Don't listen to the elderly patients in this institution, Claire. Have you any practical experience in making docs? It's pretty easy these days to get hold of a DV camera. What's the mental health idea? Do you have a concrete subject or is it more a general idea at this stage?
The Mentoring Room - Ask the Working Pros
This is a Public Topic geared towards first-time filmmakers. Professional members of The D-Word will come by and answer your questions about documentary filmmaking.
John's right. Any idiot can make a doc. I am exhibit "A". I had no practical experience when I started (probably obvious if you watch one of my movies.) I still don't have any.
Some practical advise. Get a DV camera. You can get one for about $250.
Get a Macintosh computer. It will cost you about $1000. It will come with iMovie. I use FinalCut Pro, but any of the films I've made I could have made on iMovie.
Two best pieces of advise I ever got about making movies:
1) Watch old movies and study how they get people in and out of rooms.
2) Anything that's worth doing is worth doing poorly.
You could also get an internship at a small doc house. You could see how they do things, and then decide if its worth going broke to make a movie. I worked in reality TV a while and learned about cameras and sound. get your hands on a camera and practice. Realize this career generally leads to poverty. what can an internship hurt, and you would be helping some one who needs your help.
I graduated with a similar degree a couple of years ago and took out a graduate loan to pay for an introductory film making course in London. Cost about 800 quid at the time and if i'd lived in London it would have been ideal (although it did give me some practical experience for my cv and showed i'd got involved) I didn't live in London (still don't) so i signed up with shootingpeople and was contacted to help out as runner on a short over one weekend.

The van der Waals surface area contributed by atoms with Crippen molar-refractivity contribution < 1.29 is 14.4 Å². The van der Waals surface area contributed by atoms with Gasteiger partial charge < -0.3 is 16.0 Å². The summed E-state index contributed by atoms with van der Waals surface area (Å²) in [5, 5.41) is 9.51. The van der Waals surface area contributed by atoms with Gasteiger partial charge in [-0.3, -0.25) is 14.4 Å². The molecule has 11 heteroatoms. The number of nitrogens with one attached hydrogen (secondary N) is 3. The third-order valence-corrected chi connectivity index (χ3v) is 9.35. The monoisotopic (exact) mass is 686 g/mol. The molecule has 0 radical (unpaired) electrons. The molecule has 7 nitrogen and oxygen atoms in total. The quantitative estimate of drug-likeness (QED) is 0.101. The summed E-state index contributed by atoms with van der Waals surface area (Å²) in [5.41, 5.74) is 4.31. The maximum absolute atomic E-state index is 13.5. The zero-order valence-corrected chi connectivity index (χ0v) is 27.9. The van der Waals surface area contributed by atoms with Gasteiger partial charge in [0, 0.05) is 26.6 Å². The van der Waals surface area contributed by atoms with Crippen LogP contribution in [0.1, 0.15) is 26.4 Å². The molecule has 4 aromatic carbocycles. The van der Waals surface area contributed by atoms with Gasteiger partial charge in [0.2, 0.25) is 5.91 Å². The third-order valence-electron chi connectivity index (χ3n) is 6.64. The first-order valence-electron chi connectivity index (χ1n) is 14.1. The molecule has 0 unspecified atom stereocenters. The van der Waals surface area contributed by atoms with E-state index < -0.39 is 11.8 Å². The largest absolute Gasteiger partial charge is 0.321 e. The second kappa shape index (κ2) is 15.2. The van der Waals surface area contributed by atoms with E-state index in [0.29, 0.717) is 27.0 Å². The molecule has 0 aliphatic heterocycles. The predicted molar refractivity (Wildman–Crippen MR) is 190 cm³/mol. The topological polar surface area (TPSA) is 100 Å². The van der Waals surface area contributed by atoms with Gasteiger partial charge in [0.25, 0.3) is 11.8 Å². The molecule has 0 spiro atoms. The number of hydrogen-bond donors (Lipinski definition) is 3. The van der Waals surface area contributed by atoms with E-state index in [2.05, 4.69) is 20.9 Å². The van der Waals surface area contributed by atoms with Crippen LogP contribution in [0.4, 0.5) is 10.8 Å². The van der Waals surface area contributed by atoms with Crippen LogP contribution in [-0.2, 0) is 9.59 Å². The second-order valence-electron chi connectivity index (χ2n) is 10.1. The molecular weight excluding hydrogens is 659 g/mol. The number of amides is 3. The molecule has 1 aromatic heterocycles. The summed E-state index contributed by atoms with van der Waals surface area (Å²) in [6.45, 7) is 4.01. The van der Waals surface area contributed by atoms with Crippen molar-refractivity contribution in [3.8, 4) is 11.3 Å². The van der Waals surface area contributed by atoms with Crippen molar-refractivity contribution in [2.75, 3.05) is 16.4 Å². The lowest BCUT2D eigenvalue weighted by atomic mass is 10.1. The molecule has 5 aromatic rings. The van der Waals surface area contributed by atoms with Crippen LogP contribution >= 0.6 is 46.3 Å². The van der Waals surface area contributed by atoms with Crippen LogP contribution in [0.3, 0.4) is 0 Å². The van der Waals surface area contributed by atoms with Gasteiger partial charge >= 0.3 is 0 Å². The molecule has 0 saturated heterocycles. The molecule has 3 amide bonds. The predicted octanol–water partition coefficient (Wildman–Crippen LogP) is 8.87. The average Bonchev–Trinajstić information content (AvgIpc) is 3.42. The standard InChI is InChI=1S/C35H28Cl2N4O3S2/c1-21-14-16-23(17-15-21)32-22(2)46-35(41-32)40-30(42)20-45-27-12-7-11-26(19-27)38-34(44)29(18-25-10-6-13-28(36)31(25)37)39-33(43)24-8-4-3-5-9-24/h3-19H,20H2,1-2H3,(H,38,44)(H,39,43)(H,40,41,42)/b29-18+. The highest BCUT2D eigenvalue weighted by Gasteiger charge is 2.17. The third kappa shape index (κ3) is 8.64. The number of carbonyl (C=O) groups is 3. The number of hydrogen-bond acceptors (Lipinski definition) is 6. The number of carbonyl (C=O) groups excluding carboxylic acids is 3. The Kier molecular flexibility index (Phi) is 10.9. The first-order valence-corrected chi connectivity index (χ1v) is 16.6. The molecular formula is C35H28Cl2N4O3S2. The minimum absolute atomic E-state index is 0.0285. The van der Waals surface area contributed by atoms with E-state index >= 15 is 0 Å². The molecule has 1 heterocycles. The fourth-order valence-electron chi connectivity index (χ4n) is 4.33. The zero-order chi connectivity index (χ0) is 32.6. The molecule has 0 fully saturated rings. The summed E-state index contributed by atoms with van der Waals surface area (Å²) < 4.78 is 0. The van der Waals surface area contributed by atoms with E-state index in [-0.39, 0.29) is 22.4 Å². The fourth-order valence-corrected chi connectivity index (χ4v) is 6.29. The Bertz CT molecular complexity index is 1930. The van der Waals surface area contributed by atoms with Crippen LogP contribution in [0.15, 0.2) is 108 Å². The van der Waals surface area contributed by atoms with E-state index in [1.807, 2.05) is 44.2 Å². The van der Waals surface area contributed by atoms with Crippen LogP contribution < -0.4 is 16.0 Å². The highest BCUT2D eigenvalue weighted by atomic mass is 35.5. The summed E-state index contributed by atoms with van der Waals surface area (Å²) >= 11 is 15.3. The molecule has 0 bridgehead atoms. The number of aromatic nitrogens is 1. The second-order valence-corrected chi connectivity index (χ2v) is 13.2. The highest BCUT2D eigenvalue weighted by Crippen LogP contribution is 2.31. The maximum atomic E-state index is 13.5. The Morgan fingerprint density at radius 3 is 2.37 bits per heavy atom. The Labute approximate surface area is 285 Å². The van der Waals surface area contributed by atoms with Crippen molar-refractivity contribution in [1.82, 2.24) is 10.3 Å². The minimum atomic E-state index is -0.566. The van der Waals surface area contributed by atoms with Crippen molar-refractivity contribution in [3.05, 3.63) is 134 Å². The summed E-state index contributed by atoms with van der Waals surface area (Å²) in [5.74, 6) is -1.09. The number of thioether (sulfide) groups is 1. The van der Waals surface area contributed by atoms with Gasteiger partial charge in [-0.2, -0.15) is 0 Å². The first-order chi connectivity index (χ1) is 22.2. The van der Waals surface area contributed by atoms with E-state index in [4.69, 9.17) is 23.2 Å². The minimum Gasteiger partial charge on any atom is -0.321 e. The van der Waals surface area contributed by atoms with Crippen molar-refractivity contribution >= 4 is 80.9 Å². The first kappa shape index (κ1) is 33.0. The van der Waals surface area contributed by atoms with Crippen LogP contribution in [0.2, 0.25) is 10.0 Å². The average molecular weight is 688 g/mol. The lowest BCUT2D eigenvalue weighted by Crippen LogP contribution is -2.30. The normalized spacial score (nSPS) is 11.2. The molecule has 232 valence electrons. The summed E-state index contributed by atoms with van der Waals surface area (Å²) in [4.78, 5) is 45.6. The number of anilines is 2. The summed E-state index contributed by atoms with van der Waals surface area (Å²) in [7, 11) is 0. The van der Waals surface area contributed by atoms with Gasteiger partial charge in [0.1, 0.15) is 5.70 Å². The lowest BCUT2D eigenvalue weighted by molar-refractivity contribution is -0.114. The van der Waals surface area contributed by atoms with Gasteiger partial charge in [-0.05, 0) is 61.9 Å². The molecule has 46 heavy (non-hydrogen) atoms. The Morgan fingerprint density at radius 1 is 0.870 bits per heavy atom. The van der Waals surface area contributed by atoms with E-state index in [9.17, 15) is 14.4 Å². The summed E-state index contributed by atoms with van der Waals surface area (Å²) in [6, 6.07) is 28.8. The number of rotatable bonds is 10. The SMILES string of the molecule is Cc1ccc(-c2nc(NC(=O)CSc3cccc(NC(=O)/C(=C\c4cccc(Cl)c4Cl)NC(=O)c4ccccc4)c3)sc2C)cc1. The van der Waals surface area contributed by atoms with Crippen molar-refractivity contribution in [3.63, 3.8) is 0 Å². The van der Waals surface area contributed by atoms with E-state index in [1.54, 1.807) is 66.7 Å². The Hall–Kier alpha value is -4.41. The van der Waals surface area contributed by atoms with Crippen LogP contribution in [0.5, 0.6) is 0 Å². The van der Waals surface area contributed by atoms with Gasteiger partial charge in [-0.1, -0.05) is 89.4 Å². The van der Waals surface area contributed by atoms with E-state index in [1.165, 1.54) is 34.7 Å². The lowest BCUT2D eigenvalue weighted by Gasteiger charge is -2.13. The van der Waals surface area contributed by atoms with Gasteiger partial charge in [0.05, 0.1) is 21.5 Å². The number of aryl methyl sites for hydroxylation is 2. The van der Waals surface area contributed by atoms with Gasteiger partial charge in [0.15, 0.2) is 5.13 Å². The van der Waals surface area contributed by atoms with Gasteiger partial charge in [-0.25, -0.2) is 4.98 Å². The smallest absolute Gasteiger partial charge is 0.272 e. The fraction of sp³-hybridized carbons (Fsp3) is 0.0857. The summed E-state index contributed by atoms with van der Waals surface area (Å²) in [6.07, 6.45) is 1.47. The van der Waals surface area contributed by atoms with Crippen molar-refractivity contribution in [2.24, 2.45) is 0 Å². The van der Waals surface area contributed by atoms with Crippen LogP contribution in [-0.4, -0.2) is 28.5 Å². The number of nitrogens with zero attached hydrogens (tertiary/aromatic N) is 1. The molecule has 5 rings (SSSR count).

I should add that this was over a couple of years and also involved lots of dull temping and talking about working in film & television instead of doing it. If you're in London (Manchester, Birmingham, Bristol etc) clearly there are more opportunities – If you like London as a place to live – it's personal preference.
I would say just jump in and get involved. Every project you work on you gain more experience meet more people and gather momentum.
Ultimately my wife worked with someone whos ex worked as a producer and i got their email address and got in touch. Attached my CV had an interview, got a few weeks work experience, then a few more and now i'm full-time. I work as a production coordinator by day and try to work on my own project after work and at the weekend to satisfy my creative aspirations.
Just show them that you are enthusiastic and capable and willing to start early and stay late.
Hi – I'm not sure if this this is the right place to ask...I did do a search and didn't find any info on finding television commercial archives for use in a doc – we're stumbling a bit through the process of making our film, www.inspiredthemovie.com – and need some good footage of diet ads... any tips? We've gone the route of getting a dvr, but that is so random...would love to find a place that can get us what we need! Thanks in advance...
Hi Steve! We met at the Doc Dr's workshop a few months ago. This guy has a great film.
Can you legally use ads in an independent film without their consent? I suppose you've answered that question. If you need their consent anyway, maybe the diet companies will send you their ad. Doesn't hurt to ask. You just need one, right? Have you tried taping during soaps and The View, etc.?